Researchers found that people with a specific variant of the fat mass and obesity gene, also known as the FTO gene, not only tended to weigh more, but their brains were smaller, putting them at risk for Alzheimer's disease.
The researchers compared brain scans of more than 200 healthy people between the ages of 55 and 90. Researchers report they found consistently less tissue in the brains of people who carry the "bad" version of the FTO gene compared to non-carriers.
On average, people with the obesity variant of the FTO gene had 8 percent less tissue in the frontal lobes of their brains. They also had 12 percent less tissue in their occipital lobes, which is the part of the brain that processes vision and other perceptions.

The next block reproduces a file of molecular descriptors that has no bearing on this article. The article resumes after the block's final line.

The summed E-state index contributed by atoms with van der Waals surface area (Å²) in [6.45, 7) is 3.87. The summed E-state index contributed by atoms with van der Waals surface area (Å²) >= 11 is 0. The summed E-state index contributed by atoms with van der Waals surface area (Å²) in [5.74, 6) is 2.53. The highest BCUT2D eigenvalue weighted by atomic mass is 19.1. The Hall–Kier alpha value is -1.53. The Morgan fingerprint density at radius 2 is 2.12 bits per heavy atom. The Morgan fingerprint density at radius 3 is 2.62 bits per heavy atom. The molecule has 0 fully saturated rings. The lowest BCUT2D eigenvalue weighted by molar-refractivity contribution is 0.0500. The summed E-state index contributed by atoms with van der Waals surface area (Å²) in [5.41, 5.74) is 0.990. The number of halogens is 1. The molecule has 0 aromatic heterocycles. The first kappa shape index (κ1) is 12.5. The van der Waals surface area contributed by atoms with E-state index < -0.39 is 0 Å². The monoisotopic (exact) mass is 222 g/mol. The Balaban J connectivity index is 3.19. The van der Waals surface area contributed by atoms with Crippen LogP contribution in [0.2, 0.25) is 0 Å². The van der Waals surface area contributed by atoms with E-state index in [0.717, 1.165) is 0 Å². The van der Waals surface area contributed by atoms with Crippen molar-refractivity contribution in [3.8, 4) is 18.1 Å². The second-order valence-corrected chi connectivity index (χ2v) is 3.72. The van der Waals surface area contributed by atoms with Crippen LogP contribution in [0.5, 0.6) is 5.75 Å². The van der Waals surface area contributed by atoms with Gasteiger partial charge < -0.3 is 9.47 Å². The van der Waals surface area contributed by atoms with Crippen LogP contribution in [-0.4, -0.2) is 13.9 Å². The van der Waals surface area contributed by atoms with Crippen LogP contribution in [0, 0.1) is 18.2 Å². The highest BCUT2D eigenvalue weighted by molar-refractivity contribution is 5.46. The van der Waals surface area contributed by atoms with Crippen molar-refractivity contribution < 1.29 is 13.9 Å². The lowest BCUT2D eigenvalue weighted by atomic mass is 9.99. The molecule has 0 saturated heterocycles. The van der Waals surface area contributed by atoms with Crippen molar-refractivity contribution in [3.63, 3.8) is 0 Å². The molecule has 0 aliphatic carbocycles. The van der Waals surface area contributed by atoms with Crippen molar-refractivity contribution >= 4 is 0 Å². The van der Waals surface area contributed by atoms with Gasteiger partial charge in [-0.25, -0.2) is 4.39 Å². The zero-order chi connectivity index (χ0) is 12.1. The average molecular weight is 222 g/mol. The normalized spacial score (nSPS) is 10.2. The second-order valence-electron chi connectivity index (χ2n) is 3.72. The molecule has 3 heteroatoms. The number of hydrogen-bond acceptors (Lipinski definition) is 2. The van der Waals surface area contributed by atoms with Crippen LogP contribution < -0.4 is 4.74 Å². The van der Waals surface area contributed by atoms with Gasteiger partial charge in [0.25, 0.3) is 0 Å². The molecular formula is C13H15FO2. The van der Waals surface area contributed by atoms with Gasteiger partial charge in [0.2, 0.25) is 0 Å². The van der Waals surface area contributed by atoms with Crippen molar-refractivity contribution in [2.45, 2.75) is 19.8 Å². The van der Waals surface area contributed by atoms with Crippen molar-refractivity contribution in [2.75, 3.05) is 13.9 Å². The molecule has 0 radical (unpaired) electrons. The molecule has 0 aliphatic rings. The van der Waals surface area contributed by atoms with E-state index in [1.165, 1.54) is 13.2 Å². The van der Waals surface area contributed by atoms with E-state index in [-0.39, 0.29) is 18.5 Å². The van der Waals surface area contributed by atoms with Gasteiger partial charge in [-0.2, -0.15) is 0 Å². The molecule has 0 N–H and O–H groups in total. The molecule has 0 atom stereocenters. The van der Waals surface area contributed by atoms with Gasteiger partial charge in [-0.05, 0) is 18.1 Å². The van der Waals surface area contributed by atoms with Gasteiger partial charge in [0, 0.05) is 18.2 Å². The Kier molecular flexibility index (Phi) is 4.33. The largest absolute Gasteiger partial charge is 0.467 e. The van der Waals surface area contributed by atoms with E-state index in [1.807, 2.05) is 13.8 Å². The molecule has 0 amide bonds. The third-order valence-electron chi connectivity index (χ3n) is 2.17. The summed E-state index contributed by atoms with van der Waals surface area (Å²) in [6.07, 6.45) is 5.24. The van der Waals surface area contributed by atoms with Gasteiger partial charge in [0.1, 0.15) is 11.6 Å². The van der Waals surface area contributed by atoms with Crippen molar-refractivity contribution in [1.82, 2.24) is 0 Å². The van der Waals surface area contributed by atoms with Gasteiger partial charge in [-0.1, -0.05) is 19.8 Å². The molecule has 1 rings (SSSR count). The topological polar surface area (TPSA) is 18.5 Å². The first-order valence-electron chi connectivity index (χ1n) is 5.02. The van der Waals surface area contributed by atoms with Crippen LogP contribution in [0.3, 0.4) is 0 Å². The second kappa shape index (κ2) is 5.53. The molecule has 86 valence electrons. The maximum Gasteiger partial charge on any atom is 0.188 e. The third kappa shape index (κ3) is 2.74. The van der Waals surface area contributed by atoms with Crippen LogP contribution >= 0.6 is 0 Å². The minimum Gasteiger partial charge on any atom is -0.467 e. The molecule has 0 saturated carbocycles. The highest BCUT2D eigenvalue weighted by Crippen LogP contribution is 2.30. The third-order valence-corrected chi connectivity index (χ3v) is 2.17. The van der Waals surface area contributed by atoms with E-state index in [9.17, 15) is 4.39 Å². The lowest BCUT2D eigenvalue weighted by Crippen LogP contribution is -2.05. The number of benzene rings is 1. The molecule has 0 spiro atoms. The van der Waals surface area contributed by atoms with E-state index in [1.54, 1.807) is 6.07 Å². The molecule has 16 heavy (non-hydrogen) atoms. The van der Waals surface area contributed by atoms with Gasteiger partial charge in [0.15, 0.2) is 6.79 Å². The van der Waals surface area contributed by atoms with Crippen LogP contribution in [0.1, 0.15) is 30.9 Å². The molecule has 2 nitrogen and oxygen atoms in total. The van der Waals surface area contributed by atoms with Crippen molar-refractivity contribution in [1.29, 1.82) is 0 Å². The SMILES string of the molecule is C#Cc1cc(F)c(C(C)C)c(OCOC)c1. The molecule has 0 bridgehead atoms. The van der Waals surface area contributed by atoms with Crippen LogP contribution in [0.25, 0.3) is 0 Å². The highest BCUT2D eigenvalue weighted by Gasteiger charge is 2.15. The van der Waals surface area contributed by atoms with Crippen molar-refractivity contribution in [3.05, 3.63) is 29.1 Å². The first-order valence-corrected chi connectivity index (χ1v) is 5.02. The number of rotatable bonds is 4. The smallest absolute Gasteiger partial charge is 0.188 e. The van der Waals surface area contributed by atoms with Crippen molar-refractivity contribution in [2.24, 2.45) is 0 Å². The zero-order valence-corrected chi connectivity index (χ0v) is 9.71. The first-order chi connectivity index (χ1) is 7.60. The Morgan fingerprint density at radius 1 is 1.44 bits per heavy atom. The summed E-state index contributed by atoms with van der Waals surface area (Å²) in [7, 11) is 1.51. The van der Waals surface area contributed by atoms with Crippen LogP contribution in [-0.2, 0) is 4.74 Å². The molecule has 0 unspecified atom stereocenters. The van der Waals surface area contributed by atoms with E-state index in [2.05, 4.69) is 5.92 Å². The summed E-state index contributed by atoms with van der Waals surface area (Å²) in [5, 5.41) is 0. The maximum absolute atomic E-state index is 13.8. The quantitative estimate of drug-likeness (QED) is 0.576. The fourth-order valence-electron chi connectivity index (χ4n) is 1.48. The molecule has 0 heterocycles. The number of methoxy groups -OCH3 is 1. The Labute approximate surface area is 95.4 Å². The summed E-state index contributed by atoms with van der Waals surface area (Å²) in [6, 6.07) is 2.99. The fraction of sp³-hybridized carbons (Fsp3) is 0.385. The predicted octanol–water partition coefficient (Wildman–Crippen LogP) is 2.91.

Reduced brain volume can increase the risk for Alzheimer's disease by reducing the amount of brain reserve a person has to compensate if the brain plaques linked to Alzheimer's form.
Previous studied have found that people with two copies of the FTO gene variant on average weigh nearly 7 pounds more and are about 70 percent more likely to be obese than those who do not have the gene.
However, studies have also shown that people with the FTO gene who are physically active, weigh about the same as non-carriers, suggesting that physical activity can overcome a genetic predisposition to obesity.
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